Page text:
“In the last couple years, the discussions have expanded dramatically to things like DEIB (diversity, equity, inclusion, belonging),” Desjourdy said. “I think the COVID effect and what’s happening with the workforce and what that’s going to look like, both in the immediate and [long run]… they are major strategic discussions. Now we’re diving into not just succession planning at the top level, but a little more about workforce planning and what’s happening generally.”

While incorporating HR leaders into board meetings more often is a good way to get scrubbed in on the strategy, the board has the responsibility of holding all leaders accountable for their people, the same way they are held accountable for profit & loss. 

“They should be asking all the people-related questions of every leader, and if the leader needs to bring in their HR head to answer it, what does that say about the leader?” Debbie Lovich, managing director and senior partner at Boston Consulting Group, told Fortune. “This is an every-leader issue.”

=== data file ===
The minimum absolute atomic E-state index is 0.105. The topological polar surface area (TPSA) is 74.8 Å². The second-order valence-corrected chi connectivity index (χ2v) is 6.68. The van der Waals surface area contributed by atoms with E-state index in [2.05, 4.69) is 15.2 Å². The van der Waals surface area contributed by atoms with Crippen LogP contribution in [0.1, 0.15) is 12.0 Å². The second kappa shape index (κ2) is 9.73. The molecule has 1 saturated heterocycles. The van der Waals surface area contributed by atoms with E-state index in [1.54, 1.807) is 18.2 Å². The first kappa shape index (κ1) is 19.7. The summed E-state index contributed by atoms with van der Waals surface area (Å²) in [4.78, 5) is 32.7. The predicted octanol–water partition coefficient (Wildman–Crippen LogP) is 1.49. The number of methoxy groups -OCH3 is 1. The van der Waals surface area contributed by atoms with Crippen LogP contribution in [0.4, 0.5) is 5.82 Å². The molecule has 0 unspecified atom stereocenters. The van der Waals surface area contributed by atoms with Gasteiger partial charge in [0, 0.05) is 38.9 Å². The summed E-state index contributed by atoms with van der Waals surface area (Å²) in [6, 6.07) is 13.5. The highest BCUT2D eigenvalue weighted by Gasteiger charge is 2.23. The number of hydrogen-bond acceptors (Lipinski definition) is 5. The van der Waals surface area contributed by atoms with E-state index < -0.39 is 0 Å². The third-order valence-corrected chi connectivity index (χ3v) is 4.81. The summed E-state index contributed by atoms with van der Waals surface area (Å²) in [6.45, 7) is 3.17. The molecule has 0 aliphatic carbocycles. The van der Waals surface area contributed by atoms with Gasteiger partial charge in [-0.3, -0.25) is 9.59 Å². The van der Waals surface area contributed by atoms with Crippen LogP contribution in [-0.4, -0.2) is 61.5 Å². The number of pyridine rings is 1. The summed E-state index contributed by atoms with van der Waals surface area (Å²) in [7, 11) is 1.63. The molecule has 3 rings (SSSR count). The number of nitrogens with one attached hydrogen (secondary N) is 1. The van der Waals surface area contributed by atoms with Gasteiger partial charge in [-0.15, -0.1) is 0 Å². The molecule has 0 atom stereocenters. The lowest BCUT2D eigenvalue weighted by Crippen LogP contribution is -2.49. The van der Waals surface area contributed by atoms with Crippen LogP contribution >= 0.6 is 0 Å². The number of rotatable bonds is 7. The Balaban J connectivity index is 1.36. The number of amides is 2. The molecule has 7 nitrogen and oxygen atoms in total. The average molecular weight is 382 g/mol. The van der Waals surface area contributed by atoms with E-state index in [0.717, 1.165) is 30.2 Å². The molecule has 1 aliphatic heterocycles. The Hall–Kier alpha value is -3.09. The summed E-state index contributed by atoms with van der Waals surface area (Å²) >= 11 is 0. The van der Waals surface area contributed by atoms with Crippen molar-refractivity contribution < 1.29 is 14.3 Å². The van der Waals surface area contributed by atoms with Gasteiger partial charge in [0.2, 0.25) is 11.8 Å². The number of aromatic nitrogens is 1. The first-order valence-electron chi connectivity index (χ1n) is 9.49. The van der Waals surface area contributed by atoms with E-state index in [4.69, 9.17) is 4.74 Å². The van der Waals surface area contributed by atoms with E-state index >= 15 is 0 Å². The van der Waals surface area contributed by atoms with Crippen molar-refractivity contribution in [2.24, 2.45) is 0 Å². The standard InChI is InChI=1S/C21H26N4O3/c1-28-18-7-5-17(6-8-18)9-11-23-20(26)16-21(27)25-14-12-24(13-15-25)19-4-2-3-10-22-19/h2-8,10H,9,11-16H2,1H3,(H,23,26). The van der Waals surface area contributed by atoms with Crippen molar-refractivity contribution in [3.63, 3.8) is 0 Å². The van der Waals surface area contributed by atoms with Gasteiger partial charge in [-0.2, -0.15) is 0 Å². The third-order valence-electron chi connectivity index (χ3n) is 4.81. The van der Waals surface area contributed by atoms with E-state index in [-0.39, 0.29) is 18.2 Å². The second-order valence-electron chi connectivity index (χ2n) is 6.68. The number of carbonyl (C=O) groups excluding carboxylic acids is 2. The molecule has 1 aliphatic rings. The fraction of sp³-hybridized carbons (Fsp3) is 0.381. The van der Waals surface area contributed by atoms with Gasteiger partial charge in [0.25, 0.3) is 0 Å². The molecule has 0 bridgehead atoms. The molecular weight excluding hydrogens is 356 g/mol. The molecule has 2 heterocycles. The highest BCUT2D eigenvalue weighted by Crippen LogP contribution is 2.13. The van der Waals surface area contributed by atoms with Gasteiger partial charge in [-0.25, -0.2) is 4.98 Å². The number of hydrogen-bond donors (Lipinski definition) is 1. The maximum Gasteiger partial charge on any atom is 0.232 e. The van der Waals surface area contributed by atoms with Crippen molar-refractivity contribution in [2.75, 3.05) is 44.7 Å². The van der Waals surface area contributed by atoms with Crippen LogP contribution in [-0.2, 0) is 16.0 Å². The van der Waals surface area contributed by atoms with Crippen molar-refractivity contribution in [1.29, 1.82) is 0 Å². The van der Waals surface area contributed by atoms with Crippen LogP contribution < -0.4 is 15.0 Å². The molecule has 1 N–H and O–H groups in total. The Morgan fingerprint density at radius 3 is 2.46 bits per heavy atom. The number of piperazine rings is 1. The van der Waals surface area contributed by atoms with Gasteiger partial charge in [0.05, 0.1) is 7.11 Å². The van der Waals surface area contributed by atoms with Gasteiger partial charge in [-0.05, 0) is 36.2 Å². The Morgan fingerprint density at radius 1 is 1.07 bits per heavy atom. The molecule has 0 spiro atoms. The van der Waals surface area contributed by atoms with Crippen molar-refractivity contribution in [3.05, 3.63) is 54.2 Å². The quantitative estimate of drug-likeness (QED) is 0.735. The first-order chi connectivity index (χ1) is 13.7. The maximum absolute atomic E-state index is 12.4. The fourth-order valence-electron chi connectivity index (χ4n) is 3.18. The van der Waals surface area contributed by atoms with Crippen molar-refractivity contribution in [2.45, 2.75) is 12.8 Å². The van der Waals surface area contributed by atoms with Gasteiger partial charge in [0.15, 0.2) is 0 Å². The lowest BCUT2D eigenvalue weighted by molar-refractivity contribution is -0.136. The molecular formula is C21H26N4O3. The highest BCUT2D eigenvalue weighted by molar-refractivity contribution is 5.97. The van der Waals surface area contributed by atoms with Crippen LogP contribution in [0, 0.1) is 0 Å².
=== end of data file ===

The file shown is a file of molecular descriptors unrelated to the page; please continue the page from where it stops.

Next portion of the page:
In many ways, the talent strategy evolution mirrors the digital revolution and transformation issues that corporate leaders grappled with over the past two decades.

“This happened with technology years ago,” Lovich explained, when companies’ digital and IT strategies were contained to a tech leader and the board wasn’t as involved. “Now, technology is core to the agenda, it’s part of your strategy, and I think the past year really is bringing people to the forefront.”

New executive roles

The strongest HR teams are adding talent and leadership around diversity, analytics, technology, recruiting, and more while making a philosophical shift as well to focus on optimizing the employee experience.

“We’re way behind on employee journeys and employee-centric thinking and co-creating,” Lovich said. She has been encouraged however, by examples like that of a company that put a product leader in charge of its future-of-work strategy. “A lot of tech companies are very good at doing it for their customers, but not good at doing it for their employees. That same mindset needs to be there.”

The HR leaders themselves also need a new set of skills to succeed.